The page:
In this FDD Talk post, you’ll learn the following:
- Section I – Background information on the Snap Fitness franchise opportunity, including relevant news updates
- Section II – Estimated initial investment for a Snap Fitness franchise, based on Item 7 of the company’s 2019 FDD
- Section III – Initial franchise fee, royalty fee, marketing fee, and other fees for a Snap Fitness franchise, based on Items 5 and 6 of the company’s 2019 FDD
- Section IV – Number of franchised and company-owned Snap Fitness outlets at the start of the year and the end of the year for 2016, 2017, and 2018, based on Item 20 of the company’s 2019 FDD
- Section V – Presentation and analysis of Snap Fitness’ financial performance representations, based on Item 19 of the company’s 2019 FDD, including information on the:
- projected annual operating revenue (annual membership operating revenue, ancillary revenue, personal training revenue), operating expenses (occupancy, personal training commissions, continuing fee, web hosting fee, national marketing fee, payment processing fee/access/ongoing membership fees, MyZone, utilities/TV/phone/Internet, ancillary revenue COGS, insurance, office supplies, repairs and maintenance, miscellaneous, advertising and marketing), gross annual operating cash flow (before owner salary, wages, debt repayment, and taxes), wages and payroll expenses, and membership sales commissions for Modernized Clubs (i.e. franchised Snap Fitness clubs that have been in operation for a period of at least 12 months and were either constructed or modernized consistent with Snap Fitness’ current standards and requirements no later than December, 2018), based on 400 members, 617 members, and 935 members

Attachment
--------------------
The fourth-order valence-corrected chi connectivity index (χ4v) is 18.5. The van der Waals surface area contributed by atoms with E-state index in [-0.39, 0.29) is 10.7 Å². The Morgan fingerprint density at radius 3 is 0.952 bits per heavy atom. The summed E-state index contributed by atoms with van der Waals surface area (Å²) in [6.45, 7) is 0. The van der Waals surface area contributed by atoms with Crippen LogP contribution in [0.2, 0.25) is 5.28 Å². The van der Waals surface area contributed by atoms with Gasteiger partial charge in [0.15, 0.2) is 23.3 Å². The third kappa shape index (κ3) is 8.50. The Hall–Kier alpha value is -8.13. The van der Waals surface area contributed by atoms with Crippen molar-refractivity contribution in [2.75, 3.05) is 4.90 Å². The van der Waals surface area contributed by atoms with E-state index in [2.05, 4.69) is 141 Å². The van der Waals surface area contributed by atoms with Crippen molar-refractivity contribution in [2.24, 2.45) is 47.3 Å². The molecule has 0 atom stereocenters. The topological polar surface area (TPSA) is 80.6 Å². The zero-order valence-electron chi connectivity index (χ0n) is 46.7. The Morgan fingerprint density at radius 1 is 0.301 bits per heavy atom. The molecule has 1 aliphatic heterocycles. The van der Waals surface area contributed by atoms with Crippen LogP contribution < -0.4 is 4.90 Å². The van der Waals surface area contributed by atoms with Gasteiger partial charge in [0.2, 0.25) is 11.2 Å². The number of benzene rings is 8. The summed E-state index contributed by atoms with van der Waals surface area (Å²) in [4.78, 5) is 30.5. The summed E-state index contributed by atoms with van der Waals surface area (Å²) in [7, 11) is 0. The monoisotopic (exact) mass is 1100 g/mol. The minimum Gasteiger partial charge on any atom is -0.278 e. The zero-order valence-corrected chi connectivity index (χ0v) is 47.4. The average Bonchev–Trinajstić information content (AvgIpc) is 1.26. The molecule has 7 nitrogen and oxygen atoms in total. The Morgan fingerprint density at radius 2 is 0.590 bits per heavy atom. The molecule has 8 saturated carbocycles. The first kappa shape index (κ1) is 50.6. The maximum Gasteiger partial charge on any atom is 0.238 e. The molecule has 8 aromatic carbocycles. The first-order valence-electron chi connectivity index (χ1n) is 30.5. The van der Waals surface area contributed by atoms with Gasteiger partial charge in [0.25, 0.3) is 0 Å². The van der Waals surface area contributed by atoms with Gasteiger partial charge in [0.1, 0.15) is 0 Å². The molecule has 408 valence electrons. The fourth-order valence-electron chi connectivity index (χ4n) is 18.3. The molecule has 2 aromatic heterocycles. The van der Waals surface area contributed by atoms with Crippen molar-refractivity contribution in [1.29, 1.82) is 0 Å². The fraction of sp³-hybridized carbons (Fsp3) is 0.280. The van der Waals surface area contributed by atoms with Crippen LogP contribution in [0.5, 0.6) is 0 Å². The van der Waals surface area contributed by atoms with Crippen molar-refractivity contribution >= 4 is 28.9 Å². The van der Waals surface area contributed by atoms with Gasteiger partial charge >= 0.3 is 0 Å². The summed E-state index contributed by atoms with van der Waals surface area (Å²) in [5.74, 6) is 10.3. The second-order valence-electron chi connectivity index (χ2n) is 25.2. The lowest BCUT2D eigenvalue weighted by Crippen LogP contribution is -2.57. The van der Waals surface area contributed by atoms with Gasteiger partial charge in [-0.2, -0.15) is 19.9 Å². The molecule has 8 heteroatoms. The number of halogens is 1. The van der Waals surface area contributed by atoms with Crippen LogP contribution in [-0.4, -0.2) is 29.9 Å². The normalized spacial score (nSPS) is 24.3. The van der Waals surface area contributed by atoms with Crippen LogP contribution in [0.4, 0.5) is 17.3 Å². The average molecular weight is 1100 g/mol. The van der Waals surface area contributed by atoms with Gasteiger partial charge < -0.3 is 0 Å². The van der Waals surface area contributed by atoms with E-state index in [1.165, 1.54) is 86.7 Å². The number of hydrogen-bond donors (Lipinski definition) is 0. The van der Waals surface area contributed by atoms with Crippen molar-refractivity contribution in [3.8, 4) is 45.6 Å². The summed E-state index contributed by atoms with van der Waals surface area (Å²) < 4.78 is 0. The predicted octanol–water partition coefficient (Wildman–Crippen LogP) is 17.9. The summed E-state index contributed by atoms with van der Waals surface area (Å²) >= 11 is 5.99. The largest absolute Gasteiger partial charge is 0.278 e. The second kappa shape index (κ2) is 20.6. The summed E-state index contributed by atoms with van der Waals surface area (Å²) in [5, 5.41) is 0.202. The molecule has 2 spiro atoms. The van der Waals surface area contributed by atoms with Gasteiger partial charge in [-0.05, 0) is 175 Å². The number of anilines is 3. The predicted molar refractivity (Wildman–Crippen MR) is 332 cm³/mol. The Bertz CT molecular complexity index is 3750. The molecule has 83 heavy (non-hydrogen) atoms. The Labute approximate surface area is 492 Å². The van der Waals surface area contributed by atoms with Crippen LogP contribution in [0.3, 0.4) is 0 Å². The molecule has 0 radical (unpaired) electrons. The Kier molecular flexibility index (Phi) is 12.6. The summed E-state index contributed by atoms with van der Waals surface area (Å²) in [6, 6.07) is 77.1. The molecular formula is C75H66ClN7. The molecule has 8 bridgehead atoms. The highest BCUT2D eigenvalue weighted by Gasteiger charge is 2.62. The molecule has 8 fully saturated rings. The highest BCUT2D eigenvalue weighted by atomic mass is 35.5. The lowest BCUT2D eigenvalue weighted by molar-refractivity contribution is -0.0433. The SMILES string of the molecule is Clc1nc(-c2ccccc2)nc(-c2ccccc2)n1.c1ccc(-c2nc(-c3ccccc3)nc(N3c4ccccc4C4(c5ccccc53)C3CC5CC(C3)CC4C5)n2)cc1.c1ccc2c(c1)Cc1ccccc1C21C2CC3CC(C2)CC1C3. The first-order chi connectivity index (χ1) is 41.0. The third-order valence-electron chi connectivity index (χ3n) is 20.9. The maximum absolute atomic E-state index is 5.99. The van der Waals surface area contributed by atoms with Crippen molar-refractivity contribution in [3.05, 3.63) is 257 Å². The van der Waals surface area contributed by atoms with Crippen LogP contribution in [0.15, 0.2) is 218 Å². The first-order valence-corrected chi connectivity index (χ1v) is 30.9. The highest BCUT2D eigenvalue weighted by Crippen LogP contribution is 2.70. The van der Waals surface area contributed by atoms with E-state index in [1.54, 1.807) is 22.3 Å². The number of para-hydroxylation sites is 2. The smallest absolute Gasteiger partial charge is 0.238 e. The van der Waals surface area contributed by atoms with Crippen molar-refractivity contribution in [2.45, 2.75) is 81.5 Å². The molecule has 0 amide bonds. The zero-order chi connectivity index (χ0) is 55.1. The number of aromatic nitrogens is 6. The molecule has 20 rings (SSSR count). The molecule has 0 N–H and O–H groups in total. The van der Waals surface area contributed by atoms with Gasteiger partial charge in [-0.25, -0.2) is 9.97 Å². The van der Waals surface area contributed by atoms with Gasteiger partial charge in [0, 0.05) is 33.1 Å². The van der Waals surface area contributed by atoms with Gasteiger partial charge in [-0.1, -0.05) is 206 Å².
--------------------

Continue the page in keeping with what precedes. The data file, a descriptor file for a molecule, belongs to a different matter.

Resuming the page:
- average number of members and memberships for the top 30%, middle 40%, bottom 30%, top 70%, and all Modernized Clubs and all Stripe Model Clubs (i.e. franchised Snap Fitness clubs that were not yet modernized consistent with Snap Fitness’ current standards and requirements), separately stated
- average, median, high, and low personal training revenue for Modernized Clubs and Stripe Model Clubs, separately stated
Section I – Background Information
18 Things You Need to Know About the Snap Fitness Franchise
Names New CEO
1. Back at the beginning of 2019, Peter Taunton, founder and longtime CEO of Snap Fitness and parent company Lift Brands, announced that he was stepping down from these roles. At the time, a temporary CEO, Tom Welter (Lift Brands’ chief operating officer), stepped in to run both companies while the search for a new CEO took place.
2. Near the end of September, Snap Fitness announced that franchise business veteran Weldon Spangler was named the new CEO of Lift Brands. Spangler brings a wealth of experience in franchising, operations, international business, and strategic expansion.
3. Spangler has an extensive franchise background. Most recently, he served as president and CEO of Papa Murphy’s, a Nasdaq-listed franchise company with 1,400 locations and system sales of $800 million. At Papa Murphy’s, Spangler drove a system-wide turnaround by rebuilding relationships with franchise owners and partners and improving unit economics.
4. Previously, Spangler spent seven years with Dunkin’ Brands Group in leadership roles that included as senior vice president/general manager of Baskin-Robbins working with 1,200 franchisees across over 2,500 locations, and as head of operations for Dunkin’ Donuts’ U.S. business with 1,200 franchisees and more than 8,000 locations.
5. Spangler also went through extensive cultural and language training for his earlier role as vice president of Starbucks Japan where he grew the brand to 600 stores, making it Starbucks’ largest international market at that time.